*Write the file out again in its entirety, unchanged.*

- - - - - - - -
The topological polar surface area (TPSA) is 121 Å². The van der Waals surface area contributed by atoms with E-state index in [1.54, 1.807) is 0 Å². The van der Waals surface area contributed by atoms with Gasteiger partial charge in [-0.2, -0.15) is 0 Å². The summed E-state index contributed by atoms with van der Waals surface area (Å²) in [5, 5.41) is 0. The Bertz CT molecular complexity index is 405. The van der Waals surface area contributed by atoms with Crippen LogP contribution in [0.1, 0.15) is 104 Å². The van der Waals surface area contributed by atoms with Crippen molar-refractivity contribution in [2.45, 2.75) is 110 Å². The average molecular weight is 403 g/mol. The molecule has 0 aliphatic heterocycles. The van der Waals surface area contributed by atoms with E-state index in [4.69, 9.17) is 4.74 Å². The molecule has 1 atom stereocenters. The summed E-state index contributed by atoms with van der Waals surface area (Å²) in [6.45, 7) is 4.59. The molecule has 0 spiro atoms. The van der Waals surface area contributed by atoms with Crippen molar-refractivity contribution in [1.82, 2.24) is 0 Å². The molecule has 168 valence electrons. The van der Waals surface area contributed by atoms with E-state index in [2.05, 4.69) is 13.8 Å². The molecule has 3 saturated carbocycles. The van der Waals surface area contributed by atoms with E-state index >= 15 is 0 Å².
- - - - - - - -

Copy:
The topological polar surface area (TPSA) is 121 Å². The van der Waals surface area contributed by atoms with E-state index in [1.54, 1.807) is 0 Å². The van der Waals surface area contributed by atoms with Gasteiger partial charge in [-0.2, -0.15) is 0 Å². The summed E-state index contributed by atoms with van der Waals surface area (Å²) in [5, 5.41) is 0. The Bertz CT molecular complexity index is 405. The van der Waals surface area contributed by atoms with Crippen LogP contribution in [0.1, 0.15) is 104 Å². The van der Waals surface area contributed by atoms with Crippen molar-refractivity contribution in [2.45, 2.75) is 110 Å². The average molecular weight is 403 g/mol. The molecule has 0 aliphatic heterocycles. The van der Waals surface area contributed by atoms with E-state index in [4.69, 9.17) is 4.74 Å². The molecule has 1 atom stereocenters. The summed E-state index contributed by atoms with van der Waals surface area (Å²) in [6.45, 7) is 4.59. The molecule has 0 spiro atoms. The van der Waals surface area contributed by atoms with Crippen molar-refractivity contribution in [1.82, 2.24) is 0 Å². The molecule has 168 valence electrons. The van der Waals surface area contributed by atoms with E-state index in [2.05, 4.69) is 13.8 Å². The molecule has 3 saturated carbocycles. The van der Waals surface area contributed by atoms with E-state index >= 15 is 0 Å².